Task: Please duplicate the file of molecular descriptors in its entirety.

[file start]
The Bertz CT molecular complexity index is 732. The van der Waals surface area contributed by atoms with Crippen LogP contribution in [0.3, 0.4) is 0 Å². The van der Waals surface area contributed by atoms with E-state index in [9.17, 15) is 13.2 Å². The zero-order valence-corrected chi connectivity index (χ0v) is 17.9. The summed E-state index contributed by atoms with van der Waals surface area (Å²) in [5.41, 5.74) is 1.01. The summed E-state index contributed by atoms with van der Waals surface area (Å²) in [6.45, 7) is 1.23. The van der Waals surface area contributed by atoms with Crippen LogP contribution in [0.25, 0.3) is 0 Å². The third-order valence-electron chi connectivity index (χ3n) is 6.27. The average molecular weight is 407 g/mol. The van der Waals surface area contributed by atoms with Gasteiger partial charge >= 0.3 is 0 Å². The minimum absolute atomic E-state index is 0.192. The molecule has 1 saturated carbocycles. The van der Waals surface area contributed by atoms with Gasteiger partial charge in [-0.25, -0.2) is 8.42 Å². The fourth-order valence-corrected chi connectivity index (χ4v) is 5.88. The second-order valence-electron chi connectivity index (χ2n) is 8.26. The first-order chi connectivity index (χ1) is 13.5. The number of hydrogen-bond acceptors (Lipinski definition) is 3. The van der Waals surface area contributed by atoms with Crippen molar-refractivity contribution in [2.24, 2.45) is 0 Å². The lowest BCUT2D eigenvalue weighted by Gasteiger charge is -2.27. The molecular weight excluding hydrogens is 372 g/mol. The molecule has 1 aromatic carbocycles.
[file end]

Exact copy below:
The Bertz CT molecular complexity index is 732. The van der Waals surface area contributed by atoms with Crippen LogP contribution in [0.3, 0.4) is 0 Å². The van der Waals surface area contributed by atoms with E-state index in [9.17, 15) is 13.2 Å². The zero-order valence-corrected chi connectivity index (χ0v) is 17.9. The summed E-state index contributed by atoms with van der Waals surface area (Å²) in [5.41, 5.74) is 1.01. The summed E-state index contributed by atoms with van der Waals surface area (Å²) in [6.45, 7) is 1.23. The van der Waals surface area contributed by atoms with Crippen LogP contribution in [0.25, 0.3) is 0 Å². The third-order valence-electron chi connectivity index (χ3n) is 6.27. The average molecular weight is 407 g/mol. The van der Waals surface area contributed by atoms with Gasteiger partial charge >= 0.3 is 0 Å². The minimum absolute atomic E-state index is 0.192. The molecule has 1 saturated carbocycles. The van der Waals surface area contributed by atoms with Gasteiger partial charge in [-0.25, -0.2) is 8.42 Å². The fourth-order valence-corrected chi connectivity index (χ4v) is 5.88. The second-order valence-electron chi connectivity index (χ2n) is 8.26. The first-order chi connectivity index (χ1) is 13.5. The number of hydrogen-bond acceptors (Lipinski definition) is 3. The van der Waals surface area contributed by atoms with Crippen molar-refractivity contribution in [2.24, 2.45) is 0 Å². The lowest BCUT2D eigenvalue weighted by Gasteiger charge is -2.27. The molecular weight excluding hydrogens is 372 g/mol. The molecule has 1 aromatic carbocycles.